swabs from the scene, including four from the back door and
two DNA blood samples from the wheelchair; he retrieved a
piece of paper with the safe combination written on it; and
he recovered a cigarette butt in the computer room. Hicks
testified he interviewed Birmingham a few days later when he
got out of the hospital, and he photographed him and his
injuries at that time.
Carver, who was a member of the crime-scene search unit of
the Little Rock Police Department, testified about the manner
in which she collected evidence from Birmingham's truck
in March 2015. She described in detail the
evidence-collection process for the crime scene. In
particular, she explained about the four DNA swabs she
obtained and also about the fingerprint evidence she
collected. She testified she obtained four possible latent
fingerprints from the vehicle; initialed the cards, showing
the time, location, vehicle description, and license plate
number; and then placed them in a sealed envelope, tagged it,
and secured it in a storage locker.
Kinkaid, a latent-print examiner with the Little Rock Police
Department, testified the crime-scene search unit turns
fingerprint evidence over to her, and it is stored in
property lockers. She explained she did an analysis on some
latent fingerprint submissions from Specialist Rachel Carver;
two of the four "lifts" collected by Specialist
Carver had no value; the other two "lifts, "
however, contained fingerprints her unit determined would be
sufficient to "individualize" someone; and she
entered those two fingerprints into the Automated Fingerprint
Identification System (AFIS).
counsel called for a bench conference and objected, arguing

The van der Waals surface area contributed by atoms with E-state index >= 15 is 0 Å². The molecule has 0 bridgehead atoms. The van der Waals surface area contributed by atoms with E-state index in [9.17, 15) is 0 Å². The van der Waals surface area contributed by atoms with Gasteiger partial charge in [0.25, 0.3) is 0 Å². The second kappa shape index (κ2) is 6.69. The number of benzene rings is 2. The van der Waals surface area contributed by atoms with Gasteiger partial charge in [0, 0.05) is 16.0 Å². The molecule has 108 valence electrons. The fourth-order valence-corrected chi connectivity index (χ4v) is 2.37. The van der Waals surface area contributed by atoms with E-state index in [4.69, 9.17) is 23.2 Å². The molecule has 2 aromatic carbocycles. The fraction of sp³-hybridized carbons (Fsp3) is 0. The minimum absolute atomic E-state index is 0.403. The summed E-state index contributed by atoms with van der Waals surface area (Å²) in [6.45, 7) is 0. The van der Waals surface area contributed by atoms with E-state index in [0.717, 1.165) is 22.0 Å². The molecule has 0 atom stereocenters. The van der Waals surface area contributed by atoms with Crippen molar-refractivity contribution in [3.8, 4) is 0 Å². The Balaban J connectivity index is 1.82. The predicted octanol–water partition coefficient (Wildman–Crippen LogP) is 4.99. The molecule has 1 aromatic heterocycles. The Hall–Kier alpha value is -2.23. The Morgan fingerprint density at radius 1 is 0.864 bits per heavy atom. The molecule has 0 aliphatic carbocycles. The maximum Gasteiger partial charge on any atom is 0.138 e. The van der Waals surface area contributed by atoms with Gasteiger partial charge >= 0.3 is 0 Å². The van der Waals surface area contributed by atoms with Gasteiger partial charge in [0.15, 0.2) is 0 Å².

the State needed testimony from someone who had taken
Harrell's prints. Counsel stated that the database only
provided the fingerprint analysts with information to go get
his client's print and compare it; that the AFIS is a
database filled with fingerprints; but that there was no way
to authenticate that the print in the system actually came
from Harrell. The trial court sent the jury out and
questioned Ms. Kinkaid extensively about the AFIS system,
allowing the State and defense counsel to contribute to the
discussion. At the conclusion, the trial court ruled that Ms.
Kinkaid had followed the standard operating procedure and
that any issue that might be raised concerning whether the
AFIS print was, in fact, Mr. Harrell's print card, could
be developed and addressed in cross-examination.
subsequently testified that two prints were determined to be
sufficiently detailed in this case and were identified as
belonging to Terrell Harrell. She explained that the two
prints were located on the latent-lift cards taken from the
interior of the vehicle on the inside of the driver-side rear
window. She further explained that before a report was
finalized, another examiner always reviewed it.
Simonson, a forensic DNA examiner with the Arkansas State
Crime Lab, testified as an expert witness about the cigarette
butt that was retrieved from Birmingham's house. She
explained that there was a mixture of DNA from more than one
individual on the cigarette butt, but that the major DNA
contributor to ...